There are few bands that are as fun and entertaining in a live setting as TROLLFEST, so naturally, I was very excited to see them for the second time in less than a year, even if this time it was only through an online live stream.
The stream opened just before 10:00 p.m. local Norwegian time, with the familiar view of the band in their princess costumes and Trollmannen in his kingly garb. There was, however, a much higher balloon count than what I saw last year at their show in Zagreb. The Norwegians started their quarantine show with “Fjøsnissens Fjaseri” from their latest album, “Norwegian Fairytales,” before descending into “Kjettaren Mot Strømmen.”
As the song finished, the band hilariously applauded their own performance, followed by Trollmannen being confused as to whether they are indeed live. Next up the band played “Brakebein,” a song which “some of you may know, some of you may not know, but after this, you’ll all have some knowledge about it.”
After imaginary high-fives and the vocalist’s problem with not seeing his own setlist, the set continued with a track about a bee on anabolic steroids – “Illsint.” The show was interrupted by a very TROLLFEST-like Q&A session which involved two questions about primer and saxophone dye, which remained largely unanswered. The set continued with a song appropriate for the current state of the world, a cover of Britney Spears‘ classic pop hit, “Toxic.“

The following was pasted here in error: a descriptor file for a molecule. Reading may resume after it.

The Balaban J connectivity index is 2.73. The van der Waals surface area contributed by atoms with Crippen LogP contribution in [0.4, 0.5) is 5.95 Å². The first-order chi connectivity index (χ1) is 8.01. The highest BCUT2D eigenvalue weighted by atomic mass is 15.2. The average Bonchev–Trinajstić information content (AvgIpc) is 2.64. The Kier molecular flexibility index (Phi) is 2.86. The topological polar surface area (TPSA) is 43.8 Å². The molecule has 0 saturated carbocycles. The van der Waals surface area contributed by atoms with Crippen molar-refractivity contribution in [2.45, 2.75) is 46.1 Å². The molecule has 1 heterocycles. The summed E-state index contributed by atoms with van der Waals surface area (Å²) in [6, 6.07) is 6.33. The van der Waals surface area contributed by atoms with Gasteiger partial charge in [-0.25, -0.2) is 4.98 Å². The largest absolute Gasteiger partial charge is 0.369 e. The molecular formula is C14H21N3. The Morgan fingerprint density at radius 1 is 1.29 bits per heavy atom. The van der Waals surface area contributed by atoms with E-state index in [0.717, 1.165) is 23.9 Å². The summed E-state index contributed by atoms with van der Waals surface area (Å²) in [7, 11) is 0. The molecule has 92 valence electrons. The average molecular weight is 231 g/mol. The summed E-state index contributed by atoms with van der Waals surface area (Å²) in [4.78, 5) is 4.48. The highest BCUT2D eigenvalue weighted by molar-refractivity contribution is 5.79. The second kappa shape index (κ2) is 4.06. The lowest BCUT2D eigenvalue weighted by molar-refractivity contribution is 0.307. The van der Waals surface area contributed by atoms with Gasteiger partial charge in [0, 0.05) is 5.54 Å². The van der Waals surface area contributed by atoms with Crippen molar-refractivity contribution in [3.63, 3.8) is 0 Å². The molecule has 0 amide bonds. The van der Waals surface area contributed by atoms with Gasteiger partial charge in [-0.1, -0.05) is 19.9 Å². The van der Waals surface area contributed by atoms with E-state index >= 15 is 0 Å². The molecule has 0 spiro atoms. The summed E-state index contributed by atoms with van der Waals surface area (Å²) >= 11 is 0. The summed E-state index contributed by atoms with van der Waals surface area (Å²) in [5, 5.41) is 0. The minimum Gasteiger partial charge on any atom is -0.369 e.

TROLLFEST is definitely one of the best bands to do this kind of show in these times as their silly energy is absolutely infectious, even though their music might not exactly be the most complex. Trollmannen encouraged everyone to make some chaos at home, such as destroying their couches and running into the kitchen and back, as the band descended into “Kaptein Kaos” and some of the band members jumped up and down on stage during the song.
The craziness continued with “Professor Otto” and “Deildegasten,” which has never been played before according to the band. Trollmannen and guitarist Mr. Seidel then had a short chat about 13th-century poetry and the band played “Solskinnsmedisin,” during which viewers were encouraged to make a conga-line as is the habit during live shows. The show finished off with another hit from “Norwegian Fairytales” – “Espen Bin Askeladden” and an older song, “Der Jegermeister.“
Thus ended a delightful one hour break from this bleak reality as the Norwegian trolls made us all laugh and allowed us to let loose and just be happy for a short while.
- Fjøsnissens Fjaseri
- Kjettaren Mot Strømmen
- Steel Sarah
- Kaptein Kaos
- Professor Otto
- Espen Bin Askeladden
- Der Jegermeister
Written by Didrik Mešiček
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